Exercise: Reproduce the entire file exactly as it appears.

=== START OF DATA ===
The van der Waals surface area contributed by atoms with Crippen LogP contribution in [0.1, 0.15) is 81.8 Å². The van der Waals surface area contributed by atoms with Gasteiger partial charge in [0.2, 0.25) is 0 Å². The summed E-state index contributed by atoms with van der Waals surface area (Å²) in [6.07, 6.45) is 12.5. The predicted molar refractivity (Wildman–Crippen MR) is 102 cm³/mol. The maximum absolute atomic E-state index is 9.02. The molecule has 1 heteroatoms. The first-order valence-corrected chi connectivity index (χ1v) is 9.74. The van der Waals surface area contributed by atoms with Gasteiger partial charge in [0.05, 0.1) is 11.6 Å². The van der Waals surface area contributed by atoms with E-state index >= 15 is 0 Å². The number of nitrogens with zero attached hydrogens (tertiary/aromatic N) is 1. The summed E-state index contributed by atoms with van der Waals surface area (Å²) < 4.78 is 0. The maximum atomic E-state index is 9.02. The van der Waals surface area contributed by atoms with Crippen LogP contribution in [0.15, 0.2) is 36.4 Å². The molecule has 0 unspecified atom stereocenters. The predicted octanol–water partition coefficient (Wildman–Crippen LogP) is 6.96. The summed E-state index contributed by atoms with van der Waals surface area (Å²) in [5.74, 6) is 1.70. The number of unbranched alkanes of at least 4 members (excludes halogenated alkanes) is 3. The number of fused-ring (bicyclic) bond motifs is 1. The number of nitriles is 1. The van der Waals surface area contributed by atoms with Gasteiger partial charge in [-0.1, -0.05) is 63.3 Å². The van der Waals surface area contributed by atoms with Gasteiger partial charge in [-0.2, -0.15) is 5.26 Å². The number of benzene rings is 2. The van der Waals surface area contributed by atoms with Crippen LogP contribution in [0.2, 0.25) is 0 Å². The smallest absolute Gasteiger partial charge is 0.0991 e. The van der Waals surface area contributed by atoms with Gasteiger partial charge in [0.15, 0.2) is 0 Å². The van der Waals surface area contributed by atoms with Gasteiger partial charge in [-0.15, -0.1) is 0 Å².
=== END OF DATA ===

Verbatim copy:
The van der Waals surface area contributed by atoms with Crippen LogP contribution in [0.1, 0.15) is 81.8 Å². The van der Waals surface area contributed by atoms with Gasteiger partial charge in [0.2, 0.25) is 0 Å². The summed E-state index contributed by atoms with van der Waals surface area (Å²) in [6.07, 6.45) is 12.5. The predicted molar refractivity (Wildman–Crippen MR) is 102 cm³/mol. The maximum absolute atomic E-state index is 9.02. The molecule has 1 heteroatoms. The first-order valence-corrected chi connectivity index (χ1v) is 9.74. The van der Waals surface area contributed by atoms with Gasteiger partial charge in [0.05, 0.1) is 11.6 Å². The van der Waals surface area contributed by atoms with E-state index >= 15 is 0 Å². The number of nitrogens with zero attached hydrogens (tertiary/aromatic N) is 1. The summed E-state index contributed by atoms with van der Waals surface area (Å²) < 4.78 is 0. The maximum atomic E-state index is 9.02. The van der Waals surface area contributed by atoms with Crippen LogP contribution in [0.15, 0.2) is 36.4 Å². The molecule has 0 unspecified atom stereocenters. The predicted octanol–water partition coefficient (Wildman–Crippen LogP) is 6.96. The summed E-state index contributed by atoms with van der Waals surface area (Å²) in [5.74, 6) is 1.70. The number of unbranched alkanes of at least 4 members (excludes halogenated alkanes) is 3. The number of fused-ring (bicyclic) bond motifs is 1. The number of nitriles is 1. The van der Waals surface area contributed by atoms with Gasteiger partial charge in [-0.1, -0.05) is 63.3 Å². The van der Waals surface area contributed by atoms with Gasteiger partial charge in [-0.2, -0.15) is 5.26 Å². The number of benzene rings is 2. The van der Waals surface area contributed by atoms with Crippen LogP contribution in [0.2, 0.25) is 0 Å². The smallest absolute Gasteiger partial charge is 0.0991 e. The van der Waals surface area contributed by atoms with Gasteiger partial charge in [0.15, 0.2) is 0 Å². The van der Waals surface area contributed by atoms with Gasteiger partial charge in [-0.15, -0.1) is 0 Å².